SCS, Meta Researchers Resolve Chronic Memory-Management Problem in Datacenters
Works Wins Best Paper Award at ISCA
Monday, June 26, 2023 - by Aaron Aupperlee
A team of researchers from Carnegie Mellon University's School of Computer Science and Meta have redesigned operating systems and hardware to drastically improve memory management in datacenters.
As memory capacity increases in datacenters, virtual memory has become a major performance bottleneck. A vast body of prior work relies on the assumption that an operating system can allocate large, physically contiguous memory to reduce the costs associated with that bottleneck. However, the team identified that in reality, memory contiguity is scarce in datacenters.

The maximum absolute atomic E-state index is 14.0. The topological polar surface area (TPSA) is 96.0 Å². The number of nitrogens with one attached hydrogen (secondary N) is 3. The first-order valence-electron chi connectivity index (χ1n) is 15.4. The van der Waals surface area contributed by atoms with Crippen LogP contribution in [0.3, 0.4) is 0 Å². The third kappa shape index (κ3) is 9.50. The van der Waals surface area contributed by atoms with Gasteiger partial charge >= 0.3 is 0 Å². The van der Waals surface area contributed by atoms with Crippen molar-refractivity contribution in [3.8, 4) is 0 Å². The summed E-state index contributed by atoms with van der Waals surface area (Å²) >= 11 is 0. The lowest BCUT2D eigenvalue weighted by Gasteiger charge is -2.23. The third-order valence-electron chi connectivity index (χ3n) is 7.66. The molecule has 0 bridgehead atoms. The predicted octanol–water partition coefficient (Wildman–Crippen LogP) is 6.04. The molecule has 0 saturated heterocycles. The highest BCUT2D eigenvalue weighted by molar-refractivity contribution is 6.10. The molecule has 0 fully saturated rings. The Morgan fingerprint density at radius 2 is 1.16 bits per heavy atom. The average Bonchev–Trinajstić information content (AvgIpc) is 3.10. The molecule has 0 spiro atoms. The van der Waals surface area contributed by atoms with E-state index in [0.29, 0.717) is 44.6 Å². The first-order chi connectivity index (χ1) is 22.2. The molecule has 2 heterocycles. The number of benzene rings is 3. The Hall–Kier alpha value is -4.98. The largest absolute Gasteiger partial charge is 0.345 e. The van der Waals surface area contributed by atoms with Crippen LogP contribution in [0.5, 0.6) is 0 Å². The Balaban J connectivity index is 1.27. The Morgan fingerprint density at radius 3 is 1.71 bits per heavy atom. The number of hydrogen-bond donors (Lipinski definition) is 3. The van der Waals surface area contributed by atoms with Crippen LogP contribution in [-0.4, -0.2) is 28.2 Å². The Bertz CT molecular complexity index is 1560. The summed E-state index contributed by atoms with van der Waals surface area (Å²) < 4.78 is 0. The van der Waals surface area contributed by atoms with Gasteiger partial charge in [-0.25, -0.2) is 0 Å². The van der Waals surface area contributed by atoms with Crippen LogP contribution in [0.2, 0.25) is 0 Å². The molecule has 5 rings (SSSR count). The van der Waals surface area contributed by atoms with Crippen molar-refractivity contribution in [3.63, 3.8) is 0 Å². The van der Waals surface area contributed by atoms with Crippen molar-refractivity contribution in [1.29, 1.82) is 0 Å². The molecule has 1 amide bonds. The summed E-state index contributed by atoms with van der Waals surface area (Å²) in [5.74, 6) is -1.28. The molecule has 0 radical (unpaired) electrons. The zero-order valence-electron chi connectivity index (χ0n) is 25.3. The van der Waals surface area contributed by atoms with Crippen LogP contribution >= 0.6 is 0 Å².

With that in mind, the team design a system, called Contiguitas, that provides ample physical memory contiguity and reduces virtual memory overheads. The team tested Contiguitas in production at Meta's datacenters and found it improved end-to-end application performance by 2 to 18%. The research showed that the system is a production-ready and future-proof solution to a long-lasting problem in datacenters.
The research received a Best Paper Award at the 50th International Symposium on Computer Architecture (ISCA), recently held in Orlando, Florida. The team was led by Dimitrios Skarlatos, an assistant professor in the Computer Science Department and head of the CAOS Group, and included Kaiyang Zhao and Ziqi Wang, both Ph.D. students in computer science; Kaiwen Xue, a master's student in computer science; and Dan Schatzberg, Leon Yang, Antonis Manousis, Johannes Weiner, Rikvan Riel, Bikash Sharma and Chunqiang Tang from Meta Platforms Inc.
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